School buses continue to find their way into federal legislation.
Technically, a current resolution in the House and a companion bill in the Senate breathe renewed life into the Stop for School Buses Act of 2019, otherwise known as the STOP Act. The previous attempt was included in the version of the federal infrastructure bill passed last summer by the House but failed to garner enough votes in Senate.
But as the National School Transportation Association (NSTA) pointed out on Wednesday in a statement applauding the resurgence of the bills, there is bipartisan support. Sixty-four co-sponsors last year joined Republican Rep. Jackie Walorski of Indiana and Democrat Rep. Julia Brownley of California in working on the House resolution, and 13 on the version introduced by Republican Sen. Todd Young of Indiana and Democrat Sen. Gary Peters of Michigan.
The STOP Act was first introduced in response to Indiana suffering the worst of a slew of illegal passing incidents in October 2018. A motorist failed to stop for a school bus and struck four students as they crossed a rural road. Three of the students were killed, and the fourth suffered several broken bones that required numerous surgeries.
Walorski and Brownley joined Young and Peters in reintroducing their respective bills on March 17.
“NSTA remains hopeful the STOP Act will be included in [the] surface transportation reauthorization/infrastructure bill this year and be enacted into law,” NSTA wrote.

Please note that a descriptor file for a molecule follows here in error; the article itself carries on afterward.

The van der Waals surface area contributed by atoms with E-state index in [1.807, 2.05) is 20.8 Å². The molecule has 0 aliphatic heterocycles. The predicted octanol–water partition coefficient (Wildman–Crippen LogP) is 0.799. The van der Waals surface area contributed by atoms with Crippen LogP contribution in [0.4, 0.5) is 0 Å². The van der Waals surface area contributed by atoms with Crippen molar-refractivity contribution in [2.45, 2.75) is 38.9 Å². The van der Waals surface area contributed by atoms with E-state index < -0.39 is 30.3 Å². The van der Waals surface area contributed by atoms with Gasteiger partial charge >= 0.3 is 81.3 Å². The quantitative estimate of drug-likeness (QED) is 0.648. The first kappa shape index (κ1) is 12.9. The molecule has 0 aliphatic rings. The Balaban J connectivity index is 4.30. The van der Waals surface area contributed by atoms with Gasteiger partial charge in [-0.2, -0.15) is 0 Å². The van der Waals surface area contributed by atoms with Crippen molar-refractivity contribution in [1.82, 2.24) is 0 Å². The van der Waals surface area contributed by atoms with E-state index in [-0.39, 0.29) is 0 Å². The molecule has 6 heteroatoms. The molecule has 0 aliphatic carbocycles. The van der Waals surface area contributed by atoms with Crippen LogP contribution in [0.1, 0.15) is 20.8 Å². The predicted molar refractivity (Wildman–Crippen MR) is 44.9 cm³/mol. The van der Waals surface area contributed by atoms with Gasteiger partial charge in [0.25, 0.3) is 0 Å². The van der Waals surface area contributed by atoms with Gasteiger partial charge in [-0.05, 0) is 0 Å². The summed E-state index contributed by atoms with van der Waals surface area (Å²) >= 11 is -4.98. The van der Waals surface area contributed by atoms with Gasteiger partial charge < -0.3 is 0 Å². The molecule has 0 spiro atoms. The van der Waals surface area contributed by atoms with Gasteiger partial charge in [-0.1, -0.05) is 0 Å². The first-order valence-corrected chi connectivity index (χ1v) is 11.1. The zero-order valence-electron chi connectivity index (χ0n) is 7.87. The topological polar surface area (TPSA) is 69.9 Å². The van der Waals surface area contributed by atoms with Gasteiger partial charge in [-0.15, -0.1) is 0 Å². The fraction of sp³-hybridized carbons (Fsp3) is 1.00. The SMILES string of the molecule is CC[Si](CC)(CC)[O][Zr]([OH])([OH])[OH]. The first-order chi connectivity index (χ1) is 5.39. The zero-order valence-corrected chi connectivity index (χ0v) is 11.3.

In addition to creating a public safety messaging campaign, the STOP Act would direct the U.S. Department of Transportation (DOT) to review state laws on illegally passing school buses as well as the levels of enforcement. The DOT would also review the various safety technologies and driver education materials already in place to combat illegal passing and issue best practices on the most effective approaches.
“Increasingly, school children are placed in harm’s way by external factors outside of the school bus,” commented NSTA President John Benish. “In particular, we have seen a dramatic increase in the number of motorists who are illegally passing stopped school buses with lights flashing and stop arms deployed. This alarming trend has been verified through various industry surveys, and it requires a comprehensive solution that the STOP Act provides.”
Related: Ohio School Bus Safety Act Raises Awareness of Illegal Passing
Related: NHTSA to Conduct School Bus Illegal Passing Surveys
Related: NSTA Annual Capitol Hill Bus-In Advocates for the ‘STOP Act’